A century before Captain Kirk's five-year mission, Jonathan Archer captains the United Earth ship Enterprise during the early years of Starfleet, leading up to the Earth-Romulan War and the formation of the Federation.
On the eve of retirement, Kirk and McCoy are charged with assassinating the Klingon High Chancellor and imprisoned. The Enterprise crew must help them escape to thwart a conspiracy aimed at sabotaging the last best hope for peace.
The Borg travel back in time intended on preventing Earth's first contact with an alien species. Captain Picard and his crew pursue them to ensure that Zefram Cochrane makes his maiden flight reaching warp speed.
The adventures of the USS Enterprise, representing the United Federation of Planets on a five-year mission in outer space to explore new worlds, seek new life and new civilizations, and to boldly go where no one has gone before. The Enterprise is commanded by handsome and brash Captain James T. Kirk. His First Officer and best friend is Mr. Spock from the planet Vulcan, and Kirk's Medical Officer is Dr. Leonard "Bones" McCoy. With a crew of approximately 430, the Enterprise battles aliens, megalomanical computers, time paradoxes, psychotic murderers, and even Khan! Written by
Marty McKee <firstname.lastname@example.org>
Kirk's nickname for McCoy "Bones" stems from the term Sawbones, which is often used as slang for a surgeon, particularly a Naval or Military Doctor, but also appears in westerns which Gene Roddenberry, DeForest Kelley and other members of the cast and crew "cut their teeth on" prior to Star Trek. The term refers to the process of amputation, a distressingly common response to an inordinate number of problems until very recently. Kirk did call McCoy Sawbones once, in Star Trek: A Piece of the Action (1968). In original scripts for Star Trek: Shore Leave (1966), Sulu called McCoy Sawbones. Interestingly, a different origin for the nickname was presented in the reboot Star Trek (2009); during his first conversation with James Kirk, McCoy tells about how he lost everything in his divorce, and all he has left are his "bones". See more »
Captain Kirk's Log Entry narrations often go against the plotting of the scenes, particularly scenes of suspense. FOR EXAMPLE: If a scene has been set up as a moment of suspense in which a character (or characters) or the USS Enterprise itself is in some type of danger in which they may or may not survive, Kirk's log entries negates the moments of suspense since he cannot have made a log entry if he did not survive the moment. See more »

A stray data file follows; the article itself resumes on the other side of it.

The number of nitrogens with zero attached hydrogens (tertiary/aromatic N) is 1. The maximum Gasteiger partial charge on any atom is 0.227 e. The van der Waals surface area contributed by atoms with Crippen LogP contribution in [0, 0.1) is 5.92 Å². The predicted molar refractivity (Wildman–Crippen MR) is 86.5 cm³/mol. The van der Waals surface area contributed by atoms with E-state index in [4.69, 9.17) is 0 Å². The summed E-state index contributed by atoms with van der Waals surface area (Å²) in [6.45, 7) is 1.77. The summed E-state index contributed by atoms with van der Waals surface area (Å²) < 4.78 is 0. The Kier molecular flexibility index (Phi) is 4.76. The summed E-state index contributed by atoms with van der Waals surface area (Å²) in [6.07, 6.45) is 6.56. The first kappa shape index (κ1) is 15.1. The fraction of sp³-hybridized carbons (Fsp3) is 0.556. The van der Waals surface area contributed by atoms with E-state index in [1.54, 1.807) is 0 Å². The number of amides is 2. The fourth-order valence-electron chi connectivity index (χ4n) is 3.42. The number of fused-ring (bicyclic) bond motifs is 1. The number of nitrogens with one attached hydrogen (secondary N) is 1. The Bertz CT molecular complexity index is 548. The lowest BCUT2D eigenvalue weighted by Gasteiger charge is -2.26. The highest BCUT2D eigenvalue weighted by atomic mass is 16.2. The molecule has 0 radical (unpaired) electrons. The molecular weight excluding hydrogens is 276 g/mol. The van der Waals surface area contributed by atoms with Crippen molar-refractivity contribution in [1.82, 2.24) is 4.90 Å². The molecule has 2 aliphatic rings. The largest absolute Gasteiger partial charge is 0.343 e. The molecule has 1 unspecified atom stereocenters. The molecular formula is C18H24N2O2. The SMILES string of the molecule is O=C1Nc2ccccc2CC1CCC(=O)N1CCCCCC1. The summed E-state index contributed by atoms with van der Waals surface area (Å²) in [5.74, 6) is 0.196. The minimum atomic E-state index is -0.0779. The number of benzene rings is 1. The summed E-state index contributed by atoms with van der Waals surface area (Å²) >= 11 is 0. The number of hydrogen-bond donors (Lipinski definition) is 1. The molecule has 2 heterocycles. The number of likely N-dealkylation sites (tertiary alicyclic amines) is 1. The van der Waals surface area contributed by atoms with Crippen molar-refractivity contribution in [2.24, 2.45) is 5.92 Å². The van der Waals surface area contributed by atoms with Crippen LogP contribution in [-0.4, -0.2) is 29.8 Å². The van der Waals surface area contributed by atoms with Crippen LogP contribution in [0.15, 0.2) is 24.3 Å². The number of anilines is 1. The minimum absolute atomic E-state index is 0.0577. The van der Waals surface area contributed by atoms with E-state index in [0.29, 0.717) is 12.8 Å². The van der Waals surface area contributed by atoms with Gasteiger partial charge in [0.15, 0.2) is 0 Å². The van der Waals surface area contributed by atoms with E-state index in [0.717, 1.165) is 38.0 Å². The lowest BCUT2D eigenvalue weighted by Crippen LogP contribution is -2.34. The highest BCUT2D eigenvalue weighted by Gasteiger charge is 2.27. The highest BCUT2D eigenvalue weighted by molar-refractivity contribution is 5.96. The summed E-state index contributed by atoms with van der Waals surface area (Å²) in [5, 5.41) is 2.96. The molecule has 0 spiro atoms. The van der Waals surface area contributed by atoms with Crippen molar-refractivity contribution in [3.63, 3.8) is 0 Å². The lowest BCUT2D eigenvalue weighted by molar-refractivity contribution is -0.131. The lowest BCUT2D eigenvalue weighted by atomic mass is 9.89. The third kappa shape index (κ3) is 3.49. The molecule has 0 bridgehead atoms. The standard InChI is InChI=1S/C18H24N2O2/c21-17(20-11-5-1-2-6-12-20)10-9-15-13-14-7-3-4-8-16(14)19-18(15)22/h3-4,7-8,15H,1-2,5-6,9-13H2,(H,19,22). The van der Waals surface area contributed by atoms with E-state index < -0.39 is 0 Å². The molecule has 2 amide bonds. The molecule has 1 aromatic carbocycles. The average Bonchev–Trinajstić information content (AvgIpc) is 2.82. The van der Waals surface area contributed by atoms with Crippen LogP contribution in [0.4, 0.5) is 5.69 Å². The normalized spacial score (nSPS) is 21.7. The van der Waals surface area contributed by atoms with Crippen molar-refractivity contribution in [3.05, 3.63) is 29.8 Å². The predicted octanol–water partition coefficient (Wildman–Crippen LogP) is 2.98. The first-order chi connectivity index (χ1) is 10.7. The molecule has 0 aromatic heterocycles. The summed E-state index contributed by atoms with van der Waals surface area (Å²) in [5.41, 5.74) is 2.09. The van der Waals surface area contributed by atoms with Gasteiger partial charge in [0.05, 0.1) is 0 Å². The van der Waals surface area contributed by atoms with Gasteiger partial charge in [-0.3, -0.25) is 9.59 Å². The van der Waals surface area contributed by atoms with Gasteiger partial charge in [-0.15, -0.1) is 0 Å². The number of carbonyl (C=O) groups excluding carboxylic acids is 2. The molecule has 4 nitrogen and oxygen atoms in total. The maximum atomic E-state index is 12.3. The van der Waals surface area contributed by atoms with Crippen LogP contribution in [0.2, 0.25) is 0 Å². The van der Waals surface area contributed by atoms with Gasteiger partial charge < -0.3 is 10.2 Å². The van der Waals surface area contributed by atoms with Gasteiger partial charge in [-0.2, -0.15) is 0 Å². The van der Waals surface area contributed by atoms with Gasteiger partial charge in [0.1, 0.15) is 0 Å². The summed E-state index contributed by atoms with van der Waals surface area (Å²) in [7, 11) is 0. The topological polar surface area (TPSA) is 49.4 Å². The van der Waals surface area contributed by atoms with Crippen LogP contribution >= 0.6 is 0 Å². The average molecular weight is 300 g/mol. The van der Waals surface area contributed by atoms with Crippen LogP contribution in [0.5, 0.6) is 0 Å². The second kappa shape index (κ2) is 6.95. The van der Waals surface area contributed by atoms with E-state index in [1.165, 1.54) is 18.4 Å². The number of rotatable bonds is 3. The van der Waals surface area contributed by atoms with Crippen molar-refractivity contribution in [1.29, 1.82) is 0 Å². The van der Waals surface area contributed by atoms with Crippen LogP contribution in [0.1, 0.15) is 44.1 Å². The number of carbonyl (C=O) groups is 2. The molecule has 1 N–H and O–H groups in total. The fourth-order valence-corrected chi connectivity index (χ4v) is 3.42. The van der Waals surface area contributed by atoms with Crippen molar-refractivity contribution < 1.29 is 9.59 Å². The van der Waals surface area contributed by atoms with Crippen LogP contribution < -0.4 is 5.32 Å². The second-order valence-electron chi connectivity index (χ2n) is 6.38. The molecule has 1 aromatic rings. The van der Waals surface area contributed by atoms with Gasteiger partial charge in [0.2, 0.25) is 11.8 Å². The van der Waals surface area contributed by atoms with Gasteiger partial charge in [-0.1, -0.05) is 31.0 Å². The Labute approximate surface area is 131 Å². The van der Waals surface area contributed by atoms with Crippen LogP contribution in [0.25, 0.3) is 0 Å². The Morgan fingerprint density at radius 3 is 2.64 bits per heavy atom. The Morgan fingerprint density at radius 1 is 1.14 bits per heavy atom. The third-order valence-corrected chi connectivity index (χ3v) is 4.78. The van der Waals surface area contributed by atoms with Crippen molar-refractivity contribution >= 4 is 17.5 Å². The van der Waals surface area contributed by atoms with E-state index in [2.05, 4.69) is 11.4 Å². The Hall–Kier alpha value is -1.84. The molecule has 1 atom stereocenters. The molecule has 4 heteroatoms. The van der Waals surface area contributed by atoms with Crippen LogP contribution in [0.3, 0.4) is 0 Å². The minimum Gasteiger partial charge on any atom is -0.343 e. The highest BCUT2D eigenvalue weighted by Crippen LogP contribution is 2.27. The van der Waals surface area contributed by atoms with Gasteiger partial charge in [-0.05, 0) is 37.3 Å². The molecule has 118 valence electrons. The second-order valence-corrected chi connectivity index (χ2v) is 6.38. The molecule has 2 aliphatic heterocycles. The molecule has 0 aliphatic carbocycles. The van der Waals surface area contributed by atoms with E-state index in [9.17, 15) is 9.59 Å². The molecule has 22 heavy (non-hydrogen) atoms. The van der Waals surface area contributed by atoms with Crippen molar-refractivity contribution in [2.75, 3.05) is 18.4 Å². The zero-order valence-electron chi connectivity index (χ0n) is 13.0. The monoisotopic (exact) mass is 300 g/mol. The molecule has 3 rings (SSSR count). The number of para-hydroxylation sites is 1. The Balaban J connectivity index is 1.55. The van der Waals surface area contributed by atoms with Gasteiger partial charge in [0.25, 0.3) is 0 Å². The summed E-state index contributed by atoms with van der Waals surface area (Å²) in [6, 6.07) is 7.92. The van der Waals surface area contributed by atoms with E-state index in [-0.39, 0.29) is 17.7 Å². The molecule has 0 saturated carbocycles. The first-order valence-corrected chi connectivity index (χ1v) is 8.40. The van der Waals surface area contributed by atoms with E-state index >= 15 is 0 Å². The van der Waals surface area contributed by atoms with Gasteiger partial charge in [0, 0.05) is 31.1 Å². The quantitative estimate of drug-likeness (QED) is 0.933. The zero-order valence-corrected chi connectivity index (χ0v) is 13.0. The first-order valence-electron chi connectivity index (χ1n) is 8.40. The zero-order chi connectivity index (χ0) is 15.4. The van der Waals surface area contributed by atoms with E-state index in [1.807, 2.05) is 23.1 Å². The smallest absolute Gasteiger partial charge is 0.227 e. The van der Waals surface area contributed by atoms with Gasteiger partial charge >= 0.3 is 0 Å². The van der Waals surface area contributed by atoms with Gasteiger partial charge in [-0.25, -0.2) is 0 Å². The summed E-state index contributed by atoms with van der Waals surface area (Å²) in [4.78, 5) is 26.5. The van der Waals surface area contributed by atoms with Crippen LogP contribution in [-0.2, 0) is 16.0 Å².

Each season of this show has a different arrangement of the theme music over the closing credits, although not every episode uses the arrangement specific to its corresponding season. For example, "Whom Gods Destroy", a third-season episode, uses the second-season arrangement of the theme. As did all episodes produced after it. See more »
This has to be one of the greatest series in history. I really enjoy watching a lot of the episodes especially those from the second and third seasons when Chekov was on and the supporting cast really became complete. I especially loved the episodes that dealt with what happens when someone upsets the natural course that a planet goes on (eg. "A Piece of the Action"). In the case of those episodes, usually someone wants to help a planet achieve its destiny at a faster rate or leaves a form of literature or technology behind leading to disastrous results as was the case with the Ekosians who followed the Nazi model or the world that used the model of 1920's Chicago to base their societies on. This pretty much is a moral for any world including our own and how we should leave not only people follow their own path but let nature take it's own path.
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